There’s no really good bourbon here. I prefer Jefferson’s Reserve and Pappy van Winkle Family Reserve (15-, 20- and 23-year old). I haven’t 23-year old one in Moscow at all.

Moscow hungry foreigners 15

Marco North, creative director at Bittersweet Moscow

I miss chipotle – smoked jalapeno pepper. It’s a Mexican product used for cooking lots of national dishes. I also like Pastrami – a sandwich with meat – typical fast food in New York and it’s not cooked in Moscow.

Moscow hungry foreigners 16

Dmitriy Zdorov, owner of a software developing company

They don’t sell my favorite thin capellini macaroni in Moscow. These are known as Angel Hairs is the USA. But still the main problem for me here is the lack of natural organic products – eggs, milk and meat.

Moscow hungry foreigners 17

Laird Senotto, CEO of Baker and McKenzie in СIS

I live in Moscow for about 20 years. Earlier may products were hard to get but now it’s the matter of price. Now it’s hard to find a turkey but a product which hasn’t still appeared here is a traditional American Campbell`s soup .

49 thoughts on “Moscow hungry foreigners”

  1. the fact that a lot of these english speakers go for snack food shows the low brow culture of the english speaking world. If you had asked a Spanish man, French or German or Italian they would have named a real national dish. I think that these people don’t quite get the question. Bourbon and Chinese noodles? Need I say more…

    • Wow, leave it to some people to see politics in everything. All people have their foods of choice. Your opinion is not objectively the right one. But, I guess racism crops up anywhere.

      I couldn’t believe the Campbell’s soup, ’cause it’s way too salty for me, for example, but there’s this old phrase “to each his own.” I never had borcht and I don’t pine for vodka, but I’d never come to a site and smear Russians for their tastes. Likewise the Brits and their everything fried.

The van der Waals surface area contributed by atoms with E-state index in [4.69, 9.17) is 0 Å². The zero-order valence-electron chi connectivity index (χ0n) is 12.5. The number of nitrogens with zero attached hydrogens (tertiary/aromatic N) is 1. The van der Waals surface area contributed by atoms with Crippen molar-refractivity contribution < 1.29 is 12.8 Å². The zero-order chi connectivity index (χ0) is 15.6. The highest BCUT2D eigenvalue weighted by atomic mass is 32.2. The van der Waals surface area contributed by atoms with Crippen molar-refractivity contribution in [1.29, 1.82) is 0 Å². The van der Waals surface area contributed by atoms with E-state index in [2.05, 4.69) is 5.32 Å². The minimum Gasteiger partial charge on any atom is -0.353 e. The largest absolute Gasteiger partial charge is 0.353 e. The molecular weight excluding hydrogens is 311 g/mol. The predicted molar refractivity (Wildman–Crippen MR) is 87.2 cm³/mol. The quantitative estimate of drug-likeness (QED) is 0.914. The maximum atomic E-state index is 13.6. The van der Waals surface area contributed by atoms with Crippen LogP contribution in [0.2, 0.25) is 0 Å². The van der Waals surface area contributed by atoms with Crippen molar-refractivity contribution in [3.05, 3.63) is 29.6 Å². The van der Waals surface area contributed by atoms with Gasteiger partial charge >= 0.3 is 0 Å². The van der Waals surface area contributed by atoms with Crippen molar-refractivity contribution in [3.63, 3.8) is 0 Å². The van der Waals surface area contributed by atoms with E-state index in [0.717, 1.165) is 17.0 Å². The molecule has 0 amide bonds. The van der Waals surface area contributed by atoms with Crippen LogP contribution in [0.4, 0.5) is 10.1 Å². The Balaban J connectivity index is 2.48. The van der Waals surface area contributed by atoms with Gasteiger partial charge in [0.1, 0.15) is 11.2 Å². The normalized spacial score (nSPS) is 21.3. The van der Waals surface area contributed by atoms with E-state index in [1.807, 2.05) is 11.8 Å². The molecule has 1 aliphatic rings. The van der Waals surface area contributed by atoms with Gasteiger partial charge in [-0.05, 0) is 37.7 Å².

Great pictures, though. Really a funny concept.

      • If you mean paying out the a** for organic food, yes it’s a mass cult following in USA. However, the majority of Russia, Ukraine, and generally all ‘easter bloc’ countries focus on organic food. That’s why the fruit there is seasonal, it’s grown naturally, although sometimes with pesticides, usually not with genetic engineering. I can’t speak for Moscow, because it’s heavily industrialized, and therefore has too much dependence on supermarkets. However, most cities in those countries still depend on regular/natural farming. Most cities in US have supermarkets as their main source of food, and most supermarkets carry a majority of cheap genetically engineered food.

  2. Couscous, paella, cassoulet, boeuf bourguignon, choucroute : so many dishes it is hard to find in Moscow, let alone at reasonable prices. Anyway, what can be found at reasonable prices in this city : Russian people really do have a serious problem at prompting a correct price for anything…
    Hopefully, there is still Russian food which is correct if not very diversified. And Western Europe is just 2-3 hours flight, to find at least all these dishes.

  3. I call BS on jb. I live in a tiny town in Texas and have access to all sorts of organic food. It costs more, but one CAN buy it. All those people, both Brits and Americans, are nothing but whiners.

    • Problem with that is, food is SUPPOSED to be ‘organic.’ But unfortunately, it’s expensive because the population has outgrown the output natural farming can produce, it’s also inconsistent.

      It’s a shame we have to pay a premium for normal food.

  4. You can buy proper British sausages and bacon in Moscow – try!
    What I would like would be Hoi Sin sauce, and Tsing Tao beer – the former, if available, is expensive, and I’ve never seen the latter outside a restaurant.

  5. Ere hold on me old china,
    feckin english food is the dogs nob, not like russian tat which involves eating dogs nobs. Facking English nosh in some of the most respected in the world. What did the russians ever do for the culinary experiance? Beaver and raw deer all washed down with 100% alcohol..mmmmm waiter two for lunch me old cocker!

    • I say old chap, what the devil is wrong with you? English food the worst on Earth? How dare you??!! I’ll have you know English fish and chips is envied the world over!! It’s no surprise that our fellow Chinamen are positioning their entire economic development for the next thirty years around fish and chips!! I don’t see them doing the same with your commie dogs testicles, yah?